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Zoe Darwin, Sarah L. Blower, Chandani Nekitsing, Sarah Masefield, Rifat Razaq, Louise Padgett, Charlotte Endacott, Kathryn Willan and Josie Dickerson
Background: Perinatal mental health (PMH) difficulties affect approximately one in five birthing women. If not identified and managed appropriately, these PMH difficulties can carry impacts across generations, affecting mental health and relationship outcomes. There are known inequalities in identification and management across the healthcare pathway. Whilst barriers and facilitators have been identified there is a lack of clarity about how these relate to the avoidable and unfair inequalities experienced by various groups of women. Further research is required to understand how to address inequalities in PMH.
Aim: To understand the key factors that enable and hinder access to PMH care for women from minoritised groups across the PMH care pathway, and how these have been affected by the COVID-19 pandemic.
Methods: A sequential mixed-methods approach gathered views and experiences from stakeholders in one region in northern England. This included an online survey with 145 NHS healthcare practitioners and semi-structured interviews with 19 women from ethnic minority and/or socio-economically deprived backgrounds who had experienced PMH difficulties, and 12 key informants from the voluntary and community sector workforce. Quantitative data were analysed using descriptive statistics and framework analysis was applied to qualitative data.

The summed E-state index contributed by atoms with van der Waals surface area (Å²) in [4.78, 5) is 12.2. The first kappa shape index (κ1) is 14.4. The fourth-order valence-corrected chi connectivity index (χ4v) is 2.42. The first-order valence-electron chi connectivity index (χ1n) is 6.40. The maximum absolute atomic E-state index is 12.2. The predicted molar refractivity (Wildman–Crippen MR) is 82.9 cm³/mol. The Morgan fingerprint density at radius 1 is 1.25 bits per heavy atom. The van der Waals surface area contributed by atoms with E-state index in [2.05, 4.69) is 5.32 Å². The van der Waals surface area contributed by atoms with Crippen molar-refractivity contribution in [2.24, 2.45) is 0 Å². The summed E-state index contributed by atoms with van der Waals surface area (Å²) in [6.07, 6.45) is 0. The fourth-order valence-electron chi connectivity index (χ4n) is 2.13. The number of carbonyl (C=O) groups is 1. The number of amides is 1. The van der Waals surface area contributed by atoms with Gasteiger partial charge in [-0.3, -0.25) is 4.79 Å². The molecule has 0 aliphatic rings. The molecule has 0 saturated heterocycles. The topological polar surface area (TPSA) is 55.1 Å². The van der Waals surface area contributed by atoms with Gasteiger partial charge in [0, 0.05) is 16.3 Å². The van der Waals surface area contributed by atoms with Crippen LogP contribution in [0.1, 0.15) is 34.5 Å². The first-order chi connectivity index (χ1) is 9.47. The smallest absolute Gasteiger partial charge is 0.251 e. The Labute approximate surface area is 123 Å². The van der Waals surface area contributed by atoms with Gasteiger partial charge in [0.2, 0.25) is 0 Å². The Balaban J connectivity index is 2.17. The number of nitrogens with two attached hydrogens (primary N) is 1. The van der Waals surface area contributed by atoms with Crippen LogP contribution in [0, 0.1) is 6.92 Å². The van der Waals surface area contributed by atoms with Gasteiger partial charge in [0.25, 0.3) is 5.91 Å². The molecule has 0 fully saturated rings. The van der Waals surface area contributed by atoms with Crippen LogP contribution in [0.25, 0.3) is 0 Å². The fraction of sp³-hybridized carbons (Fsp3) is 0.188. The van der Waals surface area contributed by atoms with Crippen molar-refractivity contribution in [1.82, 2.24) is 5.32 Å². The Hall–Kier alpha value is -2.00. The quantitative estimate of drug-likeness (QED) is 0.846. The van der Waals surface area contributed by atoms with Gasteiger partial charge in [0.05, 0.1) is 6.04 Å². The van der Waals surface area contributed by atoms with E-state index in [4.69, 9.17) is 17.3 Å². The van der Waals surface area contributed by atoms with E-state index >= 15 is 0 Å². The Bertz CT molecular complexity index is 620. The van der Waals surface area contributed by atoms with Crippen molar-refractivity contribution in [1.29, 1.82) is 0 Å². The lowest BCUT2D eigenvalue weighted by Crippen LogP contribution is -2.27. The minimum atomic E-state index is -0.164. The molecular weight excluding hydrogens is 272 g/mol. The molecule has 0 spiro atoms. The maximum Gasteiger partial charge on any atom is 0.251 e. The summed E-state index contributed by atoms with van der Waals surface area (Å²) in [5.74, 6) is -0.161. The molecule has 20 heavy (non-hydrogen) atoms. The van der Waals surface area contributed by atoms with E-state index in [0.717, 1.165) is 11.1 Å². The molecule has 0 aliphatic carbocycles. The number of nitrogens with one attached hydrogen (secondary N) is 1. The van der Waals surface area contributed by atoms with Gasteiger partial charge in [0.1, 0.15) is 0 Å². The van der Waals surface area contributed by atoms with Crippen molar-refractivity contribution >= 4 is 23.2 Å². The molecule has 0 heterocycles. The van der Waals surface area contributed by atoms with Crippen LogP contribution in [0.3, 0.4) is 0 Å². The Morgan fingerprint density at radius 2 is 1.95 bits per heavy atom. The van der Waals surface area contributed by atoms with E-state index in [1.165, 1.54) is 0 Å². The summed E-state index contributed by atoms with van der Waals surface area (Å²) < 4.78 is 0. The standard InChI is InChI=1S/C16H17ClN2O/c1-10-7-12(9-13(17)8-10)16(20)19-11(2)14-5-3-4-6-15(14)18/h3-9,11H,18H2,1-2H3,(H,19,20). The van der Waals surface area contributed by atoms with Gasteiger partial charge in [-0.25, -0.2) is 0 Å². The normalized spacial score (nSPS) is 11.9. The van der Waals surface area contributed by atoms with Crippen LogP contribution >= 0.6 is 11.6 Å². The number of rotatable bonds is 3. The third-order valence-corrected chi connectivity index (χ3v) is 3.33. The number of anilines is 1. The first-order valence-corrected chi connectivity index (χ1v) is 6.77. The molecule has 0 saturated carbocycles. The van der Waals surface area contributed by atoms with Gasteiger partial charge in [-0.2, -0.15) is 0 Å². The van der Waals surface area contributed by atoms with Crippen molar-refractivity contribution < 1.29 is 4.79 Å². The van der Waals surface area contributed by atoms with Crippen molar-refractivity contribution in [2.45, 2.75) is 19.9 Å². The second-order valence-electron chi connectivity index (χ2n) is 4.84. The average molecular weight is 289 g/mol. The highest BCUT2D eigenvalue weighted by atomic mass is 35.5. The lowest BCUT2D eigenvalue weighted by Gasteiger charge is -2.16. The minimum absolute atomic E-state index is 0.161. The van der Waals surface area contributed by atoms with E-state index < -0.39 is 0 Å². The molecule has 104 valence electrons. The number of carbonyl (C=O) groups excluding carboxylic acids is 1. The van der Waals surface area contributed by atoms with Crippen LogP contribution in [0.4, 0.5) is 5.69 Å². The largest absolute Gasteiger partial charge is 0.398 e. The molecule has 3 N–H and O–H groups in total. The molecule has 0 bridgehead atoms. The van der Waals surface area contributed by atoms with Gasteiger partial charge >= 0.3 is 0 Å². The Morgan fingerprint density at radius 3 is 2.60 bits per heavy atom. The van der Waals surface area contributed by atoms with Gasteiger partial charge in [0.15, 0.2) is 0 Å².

Findings: Barriers and facilitators were mapped using a socio-technical framework to understand the role of (i) processes, (ii) people (organised as women, practitioners and others), (iii) technology, and (iv) the system as a whole in deepening or alleviating inequalities. Influences that were identified as pertinent to inequalities in identification and management included provision of interpreters, digital exclusion, stigma, disempowerment, distrust of services, practitioner attitudes, data capture, representation in the workforce, narrow rules of engagement and partnership working. Stakeholder groups expressed that several barriers were further compounded by the COVID-19 pandemic.
Discussion: The findings highlight the need for change at the system level to tackle inequalities across the PMH care pathway. Four inter-connected recommendations were developed to enable this systems change: building emotional safety between professionals and women; making PMH a part of core healthcare business; increasing cultural competency specific to PMH; and enhanced partnership working.